our policy. We are not earning anything from these sick units, just giving
salaries from government funds. This cannot work.

The IT services sector is a 24×7 industry and it worries about “bandhs”
and agitations, like the one on August 2.
I know. That’s why we’ve given a full utility status to IT services-they
are now “essential services”. I know they have to work 24×7. We give
them stickers, and provide security, and make all arrangements so that there is
no impact on the IT sector. Just like any other essential service like power and
hospitals.

What would you like to be remembered for?
I want to consolidate agriculture, and then move on to value-added agri-businesses.
I want to speed up industrialization, particularly the modern industries,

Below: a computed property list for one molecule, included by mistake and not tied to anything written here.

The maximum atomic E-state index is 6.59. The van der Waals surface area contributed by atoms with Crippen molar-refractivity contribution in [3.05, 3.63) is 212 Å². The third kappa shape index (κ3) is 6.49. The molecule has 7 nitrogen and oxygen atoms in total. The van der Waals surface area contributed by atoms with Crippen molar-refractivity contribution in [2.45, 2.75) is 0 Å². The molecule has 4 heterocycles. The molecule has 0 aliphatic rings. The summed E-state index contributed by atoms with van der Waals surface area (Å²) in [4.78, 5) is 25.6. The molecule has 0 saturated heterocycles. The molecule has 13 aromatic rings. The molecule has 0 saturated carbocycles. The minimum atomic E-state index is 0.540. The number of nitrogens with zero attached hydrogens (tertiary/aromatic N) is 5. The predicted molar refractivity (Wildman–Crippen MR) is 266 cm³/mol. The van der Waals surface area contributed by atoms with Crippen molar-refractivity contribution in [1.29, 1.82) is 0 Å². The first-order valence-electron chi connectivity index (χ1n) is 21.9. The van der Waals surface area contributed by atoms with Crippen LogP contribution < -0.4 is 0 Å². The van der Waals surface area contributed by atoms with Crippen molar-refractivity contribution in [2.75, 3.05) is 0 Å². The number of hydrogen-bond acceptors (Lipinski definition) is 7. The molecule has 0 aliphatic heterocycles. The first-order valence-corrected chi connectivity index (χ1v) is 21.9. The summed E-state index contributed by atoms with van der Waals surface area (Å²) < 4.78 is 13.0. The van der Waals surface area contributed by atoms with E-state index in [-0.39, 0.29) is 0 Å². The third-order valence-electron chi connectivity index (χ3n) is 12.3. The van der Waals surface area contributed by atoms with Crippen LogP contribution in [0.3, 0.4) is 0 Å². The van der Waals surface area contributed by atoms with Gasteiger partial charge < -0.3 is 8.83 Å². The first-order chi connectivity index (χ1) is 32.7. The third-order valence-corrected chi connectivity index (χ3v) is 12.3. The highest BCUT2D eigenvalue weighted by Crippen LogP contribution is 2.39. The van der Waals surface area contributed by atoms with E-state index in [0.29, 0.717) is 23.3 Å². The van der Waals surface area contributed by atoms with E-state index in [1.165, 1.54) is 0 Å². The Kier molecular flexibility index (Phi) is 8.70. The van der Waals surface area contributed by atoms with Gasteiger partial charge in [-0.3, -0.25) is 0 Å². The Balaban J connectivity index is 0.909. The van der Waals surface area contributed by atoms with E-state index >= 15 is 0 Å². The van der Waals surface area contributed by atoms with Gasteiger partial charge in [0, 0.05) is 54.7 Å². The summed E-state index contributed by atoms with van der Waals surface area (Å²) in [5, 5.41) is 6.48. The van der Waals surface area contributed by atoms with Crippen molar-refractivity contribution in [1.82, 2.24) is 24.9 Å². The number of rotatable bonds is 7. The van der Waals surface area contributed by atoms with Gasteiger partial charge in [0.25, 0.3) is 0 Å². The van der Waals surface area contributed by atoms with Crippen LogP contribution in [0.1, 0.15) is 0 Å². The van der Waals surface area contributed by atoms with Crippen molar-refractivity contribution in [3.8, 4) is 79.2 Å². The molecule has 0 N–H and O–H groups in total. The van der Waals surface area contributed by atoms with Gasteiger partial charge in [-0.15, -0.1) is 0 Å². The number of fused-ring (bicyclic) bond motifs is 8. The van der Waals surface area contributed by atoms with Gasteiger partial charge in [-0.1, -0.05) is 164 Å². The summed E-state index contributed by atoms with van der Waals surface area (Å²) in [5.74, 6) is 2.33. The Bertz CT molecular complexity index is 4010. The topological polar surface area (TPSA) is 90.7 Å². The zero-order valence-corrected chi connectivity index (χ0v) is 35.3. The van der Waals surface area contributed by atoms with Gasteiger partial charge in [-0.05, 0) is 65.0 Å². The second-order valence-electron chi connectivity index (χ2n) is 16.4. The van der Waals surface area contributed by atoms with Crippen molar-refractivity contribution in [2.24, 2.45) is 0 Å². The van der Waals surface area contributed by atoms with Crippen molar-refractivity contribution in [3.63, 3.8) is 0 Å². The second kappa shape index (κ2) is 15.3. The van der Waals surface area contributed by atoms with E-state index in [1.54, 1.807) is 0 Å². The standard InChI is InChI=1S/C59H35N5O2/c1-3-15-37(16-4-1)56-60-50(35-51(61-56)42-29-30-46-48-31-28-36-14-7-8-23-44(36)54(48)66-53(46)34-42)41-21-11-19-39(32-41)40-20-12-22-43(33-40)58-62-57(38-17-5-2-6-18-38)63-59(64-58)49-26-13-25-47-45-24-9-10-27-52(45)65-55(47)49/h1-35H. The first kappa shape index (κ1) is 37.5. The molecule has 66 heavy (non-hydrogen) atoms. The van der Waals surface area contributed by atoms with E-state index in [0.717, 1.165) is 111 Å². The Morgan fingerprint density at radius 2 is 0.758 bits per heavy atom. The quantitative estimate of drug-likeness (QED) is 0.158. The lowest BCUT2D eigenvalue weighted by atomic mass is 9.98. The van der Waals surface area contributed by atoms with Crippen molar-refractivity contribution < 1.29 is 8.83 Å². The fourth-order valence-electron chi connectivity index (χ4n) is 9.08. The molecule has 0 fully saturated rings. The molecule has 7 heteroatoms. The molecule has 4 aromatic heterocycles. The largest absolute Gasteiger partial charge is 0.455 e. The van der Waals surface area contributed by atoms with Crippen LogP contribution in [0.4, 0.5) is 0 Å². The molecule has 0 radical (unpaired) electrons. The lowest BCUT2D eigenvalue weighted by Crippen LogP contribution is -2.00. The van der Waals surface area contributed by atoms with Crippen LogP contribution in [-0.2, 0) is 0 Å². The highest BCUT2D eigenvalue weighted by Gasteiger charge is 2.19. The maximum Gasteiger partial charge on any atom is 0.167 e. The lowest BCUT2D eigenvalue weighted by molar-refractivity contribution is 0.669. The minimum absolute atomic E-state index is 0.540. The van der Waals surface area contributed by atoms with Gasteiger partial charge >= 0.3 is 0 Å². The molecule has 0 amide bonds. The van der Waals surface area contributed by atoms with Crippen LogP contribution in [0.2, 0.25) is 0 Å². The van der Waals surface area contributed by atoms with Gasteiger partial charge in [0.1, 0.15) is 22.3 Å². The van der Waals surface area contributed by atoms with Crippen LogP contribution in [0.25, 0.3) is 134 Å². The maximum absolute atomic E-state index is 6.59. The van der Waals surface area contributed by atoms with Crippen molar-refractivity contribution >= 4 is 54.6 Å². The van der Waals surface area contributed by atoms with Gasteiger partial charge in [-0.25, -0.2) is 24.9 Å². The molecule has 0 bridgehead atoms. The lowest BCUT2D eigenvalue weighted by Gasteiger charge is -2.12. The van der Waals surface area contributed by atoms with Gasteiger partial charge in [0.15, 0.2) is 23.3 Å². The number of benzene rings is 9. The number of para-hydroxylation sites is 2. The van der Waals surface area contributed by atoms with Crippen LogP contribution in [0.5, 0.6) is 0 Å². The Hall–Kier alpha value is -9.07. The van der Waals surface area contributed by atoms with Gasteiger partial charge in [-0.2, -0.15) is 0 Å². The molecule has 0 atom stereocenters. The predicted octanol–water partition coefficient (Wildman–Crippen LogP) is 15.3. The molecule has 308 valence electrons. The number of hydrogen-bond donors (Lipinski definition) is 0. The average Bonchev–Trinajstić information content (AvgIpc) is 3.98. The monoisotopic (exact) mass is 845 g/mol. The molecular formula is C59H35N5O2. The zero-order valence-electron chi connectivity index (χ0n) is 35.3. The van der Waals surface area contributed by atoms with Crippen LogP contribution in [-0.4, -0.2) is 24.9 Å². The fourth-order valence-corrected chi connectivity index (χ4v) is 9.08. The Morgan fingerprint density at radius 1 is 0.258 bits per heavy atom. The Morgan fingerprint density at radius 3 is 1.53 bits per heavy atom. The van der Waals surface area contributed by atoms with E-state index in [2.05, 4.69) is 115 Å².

including petrochem, chemicals, plastics, and the knowledge industries. We have
5% of India’s technology services exports, and we want to reach 15-20% by
2010. And finally, and most important, I want to improve the quality of life for
the 27% people here who still live below the poverty line. That is the single
most important task as far as I am concerned. As I say in Bangla, (let’s keep
our feet firmly on the ground, with the poor, and keep our head in the sky, the
IT and biotech sky).

Text and pictures by Prasanto K Roy Next issue: “Bengal’s Second
Coming”